Customer lifetime value (or CLV) is a widely recognized marketing concept, yet very few businesses know how to correctly measure it. Customer lifetime value is defined as the prediction of the net profits that can be attributed to a particular customer during his or her lifetime with a business.
More simply stated, CLV is the monetary value of a customer relationship.
In today’s rapidly changing digital world, big data provides a company the unprecedented ability to better measure CLV, but only by understanding your big data can you gain valuable new customer insight, develop more effective marketing strategies and ultimately set yourself apart from your competitors.
Why You Should Even Care
We know what you’re thinking: collecting raw data and calculating Customer lifetime value is daunting and I don’t even know where to start! Yep – we get that.
Collecting detailed data on each individual customer, defining different segments, and identifying key parameters, variables and inputs certainly isn’t easy. Of course, rarely is the “easy” worth doing at all, especially in competitive landscapes where doing what everyone else does won’t get you a second click (or even thought for that matter).
What many companies fail to appreciate is that accurately calculating Customer lifetime value can be one of the – if not the – most powerful metrics for accessing the true value of your customers. Ultimately, what every company wants is the ability to identify each customer’s personal behaviors, understand what their value would be to the company and leverage that understanding into focused strategic initiatives to capture that consumer’s lifetime value, boost revenue and growth.
Thankfully, Customer lifetime value does just that.
The Math Behind the Metric
The benefits of having a strong model to accurately calculate CLV are many. For the most part, companies do not track and estimate Customer Acquisition Cost (CAC) – the cost of acquiring a new customer – which is one of the key inputs that feeds into calculating CLV. To be sustainable and profitable, a business must seek to ensure that their CLV is higher than their CAC and continue to re-assess this ratio as it fluctuates.
While knowing CAC is useful for many reasons, it is more useful when leveraged to accurately measure the CLV of a particular customer. After all, acquisition cost doesn’t match expected ROI if that new user isn’t into your brand for the long-haul (or at least just a longer than today haul).
In essence, by incorporating CAC into the CLV calculation, a company can determine whether a specific consumer is going to be profitable or not. The company can then spend their targeted marketing dollars toward those valuable customers by launching specific promotions and campaigns. Not only does this better target valuable customers, but it also allows a business to more accurately evaluate the effectiveness of launching a specific campaign. In other words, CLV calculations aren’t just about the long-term. They help to prove the value of a campaign before it is launched, ensuring you get the ROI you need to invest in the spend.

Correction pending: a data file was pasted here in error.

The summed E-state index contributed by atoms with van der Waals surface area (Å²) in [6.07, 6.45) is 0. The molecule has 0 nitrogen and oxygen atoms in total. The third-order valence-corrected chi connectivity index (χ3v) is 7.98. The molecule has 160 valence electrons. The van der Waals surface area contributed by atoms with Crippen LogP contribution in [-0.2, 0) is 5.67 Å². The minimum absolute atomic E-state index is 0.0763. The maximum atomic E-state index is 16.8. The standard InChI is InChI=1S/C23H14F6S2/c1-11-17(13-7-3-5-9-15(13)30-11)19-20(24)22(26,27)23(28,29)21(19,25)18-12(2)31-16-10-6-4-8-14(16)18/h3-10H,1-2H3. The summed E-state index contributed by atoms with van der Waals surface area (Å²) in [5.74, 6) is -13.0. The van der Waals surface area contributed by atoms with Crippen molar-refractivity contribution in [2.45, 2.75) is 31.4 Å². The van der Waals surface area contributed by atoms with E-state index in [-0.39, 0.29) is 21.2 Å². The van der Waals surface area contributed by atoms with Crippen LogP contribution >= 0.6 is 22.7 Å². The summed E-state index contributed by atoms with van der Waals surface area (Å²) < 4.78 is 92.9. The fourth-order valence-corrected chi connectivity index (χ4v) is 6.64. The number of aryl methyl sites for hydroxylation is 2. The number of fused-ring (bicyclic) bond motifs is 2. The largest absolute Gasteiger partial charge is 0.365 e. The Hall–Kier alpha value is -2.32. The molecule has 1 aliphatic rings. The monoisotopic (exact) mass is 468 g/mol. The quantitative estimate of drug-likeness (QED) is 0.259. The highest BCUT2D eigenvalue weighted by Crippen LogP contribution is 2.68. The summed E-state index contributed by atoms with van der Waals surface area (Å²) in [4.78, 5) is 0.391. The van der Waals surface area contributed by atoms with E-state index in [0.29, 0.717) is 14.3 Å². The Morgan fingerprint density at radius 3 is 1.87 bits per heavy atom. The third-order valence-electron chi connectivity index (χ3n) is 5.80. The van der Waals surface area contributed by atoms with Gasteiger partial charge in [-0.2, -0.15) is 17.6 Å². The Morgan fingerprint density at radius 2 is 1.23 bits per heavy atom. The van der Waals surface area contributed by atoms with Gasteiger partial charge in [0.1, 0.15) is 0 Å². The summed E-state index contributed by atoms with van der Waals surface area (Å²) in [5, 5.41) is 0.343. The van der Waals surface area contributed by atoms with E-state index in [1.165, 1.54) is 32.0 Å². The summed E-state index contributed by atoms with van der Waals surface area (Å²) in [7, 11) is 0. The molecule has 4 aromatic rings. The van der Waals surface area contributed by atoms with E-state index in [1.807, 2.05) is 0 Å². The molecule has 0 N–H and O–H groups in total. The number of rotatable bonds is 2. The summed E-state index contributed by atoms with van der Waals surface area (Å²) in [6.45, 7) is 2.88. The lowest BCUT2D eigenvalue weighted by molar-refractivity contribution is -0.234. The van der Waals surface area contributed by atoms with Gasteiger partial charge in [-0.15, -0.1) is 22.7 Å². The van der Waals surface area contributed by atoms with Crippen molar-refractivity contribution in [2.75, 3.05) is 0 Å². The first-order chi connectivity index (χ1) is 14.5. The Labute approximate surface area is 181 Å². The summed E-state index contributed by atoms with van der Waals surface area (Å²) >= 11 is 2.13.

Quality Over Quantity Breeds ROI
Most businesses either assume that all customers are equally important, or, even if they do realize that customer loyalty drives the value of an individual customer, few companies treat loyal customers any differently than those with low CLVs. As a result, they end up launching unfocused, expensive marketing initiatives that yield very little lift in revenue.
We know customers respond differently to marketing campaigns and promotion techniques, and big data can allows us to segment those differences more accurately. Segmenting customers effectively allows a business to identify its “loyal,” “average,” and “non-” customer base. According to Pareto’s 80:20 principle – the rule states that 80% of your sales come from 20% of your clients – these loyal customers are responsible for the majority of profits. By using CLV to truly understand your customers, you will be better able to retain your “loyal” customer, turn “average” customers into “loyal” ones, and identify true “non-” customers, allocating company efforts to the customers that matter.
Segmenting customers effectively allows a business to identify its “loyal,” “average,” and “non-” customer base.
Customer lifetime value can be leveraged to implement initiatives that extend the lifespan of a customer through brand loyalty, increase the frequency of visits and purchases, and develop directed marketing campaigns to find more customers with similar behaviors. It’s about instituting a catch and keep strategy rather than wasting time of catch and release.
The importance of calculating Customer lifetime value is becoming more and more clear, especially as web profitability metrics shift priorities from pageviews to engagement. The next hurdle once a company commits to calculating CLV is defining the parameters, variables and inputs used for the framework. Each company must define these parameters according to their own business need. Taking the time and finding the right advisors to identify and define these parameters in advance of developing a framework will make it a less daunting experience, and at Umbel, we focus on helping our clients identify and engage those users with the highest CLVs.
Ultimately, a robust CLV calculating framework can allow a business to significantly improve its strategies and initiatives to increase revenue and boost customer retention.